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Punk/Hardcore/Garage Rock/Etc. Appreciation Thread

Posted by LionsMouth 
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avatar Re: Punk/Hardcore/Garage Rock/Etc. Appreciation Thread
November 24, 2015 03:41PM
I think you mean Johnny Rotten's/Lydon's voice? I didn't like it at first either. I'm guessing you're no fan of PIL? I hated the Sex Pistols when I first heard them. What made me want to circle back to the album and give it another shot (many years later) was listening to PIL, and reading the Clash biography "Last Gang in Town", which had a ton of info about the 70s punk scene in the UK (which had its roots in glam rock).



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avatar Re: Punk/Hardcore/Garage Rock/Etc. Appreciation Thread
November 24, 2015 03:58PM
Quote
LionsMouth
I think you mean Johnny Rotten's/Lydon's voice?

Yeah, that's what I meant, "Sid" was a slip. And I have some PIL as well and you nailed it I don't like that either. I got all my Sex Pistols and PIL records from a fan who babied his records and insisted I had them so I could "learn" to love them. I don't know how many times he expected me to force feed them to myself but I tried to learn to like those records at least 5 times and I haven't been able to get past their god-awful vocals.

I feel both relieved to air that out and embarrassed that I still don't like a quintessential album, but I am at peace with my disdain so there it is. Every so often I feel the urge to listen again but I only get 2 songs in before I feel like I'm gonna have an aneurysm.



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avatar Re: Punk/Hardcore/Garage Rock/Etc. Appreciation Thread
November 24, 2015 04:12PM
That is funny. There are plenty of punk related singers that are very polarizing (i.e. Jello Biafra et. al). If you listen to some of Peter Hammil's vox on certain solo albums and stuff he did with Van der Graaf Generator, you can hear where Lydon got some ideas from. There was an interview with him where he mentioned he was also influenced by a performance of the play Richard III.



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avatar Re: Punk/Hardcore/Garage Rock/Etc. Appreciation Thread
November 25, 2015 10:27AM
D.R.I. - Dealing with It LP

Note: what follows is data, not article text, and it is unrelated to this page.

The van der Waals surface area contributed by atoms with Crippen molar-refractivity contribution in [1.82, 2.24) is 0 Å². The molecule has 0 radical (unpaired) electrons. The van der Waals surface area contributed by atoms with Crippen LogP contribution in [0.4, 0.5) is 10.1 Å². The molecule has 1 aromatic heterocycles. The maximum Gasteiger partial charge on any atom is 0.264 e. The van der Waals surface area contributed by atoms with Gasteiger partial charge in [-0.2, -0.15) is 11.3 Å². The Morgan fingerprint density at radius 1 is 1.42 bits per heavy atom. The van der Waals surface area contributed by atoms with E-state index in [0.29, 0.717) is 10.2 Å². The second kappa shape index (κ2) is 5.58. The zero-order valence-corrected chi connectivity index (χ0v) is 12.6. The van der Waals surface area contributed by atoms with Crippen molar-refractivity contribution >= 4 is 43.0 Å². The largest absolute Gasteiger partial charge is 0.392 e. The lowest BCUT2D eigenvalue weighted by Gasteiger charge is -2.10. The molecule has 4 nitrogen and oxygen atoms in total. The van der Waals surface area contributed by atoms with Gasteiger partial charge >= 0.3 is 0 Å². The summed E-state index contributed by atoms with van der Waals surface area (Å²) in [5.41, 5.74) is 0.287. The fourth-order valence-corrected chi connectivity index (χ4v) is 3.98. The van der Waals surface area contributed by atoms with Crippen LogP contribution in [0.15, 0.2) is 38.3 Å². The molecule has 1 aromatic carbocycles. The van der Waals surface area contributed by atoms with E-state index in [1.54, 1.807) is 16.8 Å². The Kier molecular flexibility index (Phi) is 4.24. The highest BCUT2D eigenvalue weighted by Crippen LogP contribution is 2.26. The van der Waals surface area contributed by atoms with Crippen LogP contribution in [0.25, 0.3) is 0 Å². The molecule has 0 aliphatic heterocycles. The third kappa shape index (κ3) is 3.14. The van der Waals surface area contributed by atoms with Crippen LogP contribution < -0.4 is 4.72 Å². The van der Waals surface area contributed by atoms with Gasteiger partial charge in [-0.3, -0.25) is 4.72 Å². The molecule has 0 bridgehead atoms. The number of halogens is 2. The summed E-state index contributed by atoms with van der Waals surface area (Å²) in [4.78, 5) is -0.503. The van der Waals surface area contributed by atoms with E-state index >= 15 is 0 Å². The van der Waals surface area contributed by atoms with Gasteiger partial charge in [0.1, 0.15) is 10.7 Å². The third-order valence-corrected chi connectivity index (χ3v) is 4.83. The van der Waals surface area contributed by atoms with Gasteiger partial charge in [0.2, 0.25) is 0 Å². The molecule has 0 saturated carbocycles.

Classic hardcore punk/thrash metal crossover. On this LP, there is definitely much more of a punk/hardcore flavor than some of their later stuff. This is a very good album, high energy, not too serious, just the kind of thing teenaged skate rats in the 80s loved I'm sure. I do think their 22 song LP/7'' is a bit more intense than this, but it's also very rough in terms of sound quality, while this album has fairly clear production for the type of music we're talking about here. My copy is an old 80s pressing on Death/Enigma.







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avatar Re: Punk/Hardcore/Garage Rock/Etc. Appreciation Thread
November 27, 2015 02:08PM
Verbal Assault - Trial CD



For those outside the hardcore/punk scene, you've probably never heard of Verbal Assault and I can't think of a single context where they might come up. They were just as important as any band on labels like Dischord or SST in the 80s, yet because they put out this album on the notorious rip-off Dutch East/Giant imprint and didn't really go on to form any well known or popular bands they remain largely forgotten.

By the late 80s, hardcore was dying. Most of the good bands had broken up or were playing incredibly bad rock/metal stuff. The hardcore bands that were around were largely formulaic Youth of Today clones. This album was one of the very few bright spots at the time that was doing something truly different and original, and represented VA at their peak. Not only that, but it is possibly the greatest melodic hardcore album ever made.*

To me, this album bridges the gap between the DC Revolution Summer bands and later melodic yet aggressive emo-core bands like Split Lip and Falling Forward. Musically, there's some semi-metallic riffing that breaks into frequent fast, but slightly chunky parts with a subtle "groove" (for lack of a better term) while never sounding like bad rock/metal. The bass and drums are right on too, and help propel the songs perfectly while making the band sound incredibly tight. The vocalist really stands out because he's got the perfect melodic hardcore voice. His vox can go from a clearly enunciated, impassioned yelling reminiscent of Ian Mackaye at his his best or a more melodic style similar to Dag Nasty-era Dave Smalley or Geoff Turner in his later Three/Gray Matter days. The songwriting is rock solid, with every song being anthemic, catchy, and energetic.

Unfortunately this album is now out of print. The former band members have promised to reissue it for several years now but so far it hasn't happened. If you search around, it isn't too hard to find. You may have to pay a little more for it, but it's well worth it. Also, the album WAS issued on CD, so copies are out there for those without a turntable.

*Back when "melodic hardcore" was NOT synonymous with bad pop punk or whatever.

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